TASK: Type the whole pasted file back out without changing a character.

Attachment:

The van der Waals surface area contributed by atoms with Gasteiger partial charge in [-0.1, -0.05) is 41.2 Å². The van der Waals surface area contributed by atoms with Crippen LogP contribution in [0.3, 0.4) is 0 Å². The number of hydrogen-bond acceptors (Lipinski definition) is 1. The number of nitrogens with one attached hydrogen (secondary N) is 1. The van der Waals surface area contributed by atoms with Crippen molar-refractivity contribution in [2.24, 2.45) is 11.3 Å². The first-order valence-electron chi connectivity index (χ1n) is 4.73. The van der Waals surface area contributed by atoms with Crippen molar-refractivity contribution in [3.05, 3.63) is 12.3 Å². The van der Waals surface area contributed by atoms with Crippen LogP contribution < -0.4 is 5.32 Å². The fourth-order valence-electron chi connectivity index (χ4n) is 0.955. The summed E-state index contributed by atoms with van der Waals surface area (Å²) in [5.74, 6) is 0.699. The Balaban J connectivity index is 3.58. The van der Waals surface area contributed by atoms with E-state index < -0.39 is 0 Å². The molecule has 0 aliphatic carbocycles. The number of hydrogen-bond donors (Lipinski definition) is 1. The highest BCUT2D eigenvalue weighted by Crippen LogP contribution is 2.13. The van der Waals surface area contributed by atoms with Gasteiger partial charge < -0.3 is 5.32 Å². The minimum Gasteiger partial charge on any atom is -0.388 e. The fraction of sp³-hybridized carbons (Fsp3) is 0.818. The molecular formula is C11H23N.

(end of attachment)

The van der Waals surface area contributed by atoms with Gasteiger partial charge in [-0.1, -0.05) is 41.2 Å². The van der Waals surface area contributed by atoms with Crippen LogP contribution in [0.3, 0.4) is 0 Å². The number of hydrogen-bond acceptors (Lipinski definition) is 1. The number of nitrogens with one attached hydrogen (secondary N) is 1. The van der Waals surface area contributed by atoms with Crippen molar-refractivity contribution in [2.24, 2.45) is 11.3 Å². The first-order valence-electron chi connectivity index (χ1n) is 4.73. The van der Waals surface area contributed by atoms with Crippen molar-refractivity contribution in [3.05, 3.63) is 12.3 Å². The van der Waals surface area contributed by atoms with Crippen LogP contribution < -0.4 is 5.32 Å². The fourth-order valence-electron chi connectivity index (χ4n) is 0.955. The summed E-state index contributed by atoms with van der Waals surface area (Å²) in [5.74, 6) is 0.699. The Balaban J connectivity index is 3.58. The van der Waals surface area contributed by atoms with E-state index < -0.39 is 0 Å². The molecule has 0 aliphatic carbocycles. The number of hydrogen-bond donors (Lipinski definition) is 1. The highest BCUT2D eigenvalue weighted by Crippen LogP contribution is 2.13. The van der Waals surface area contributed by atoms with Gasteiger partial charge < -0.3 is 5.32 Å². The minimum Gasteiger partial charge on any atom is -0.388 e. The fraction of sp³-hybridized carbons (Fsp3) is 0.818. The molecular formula is C11H23N.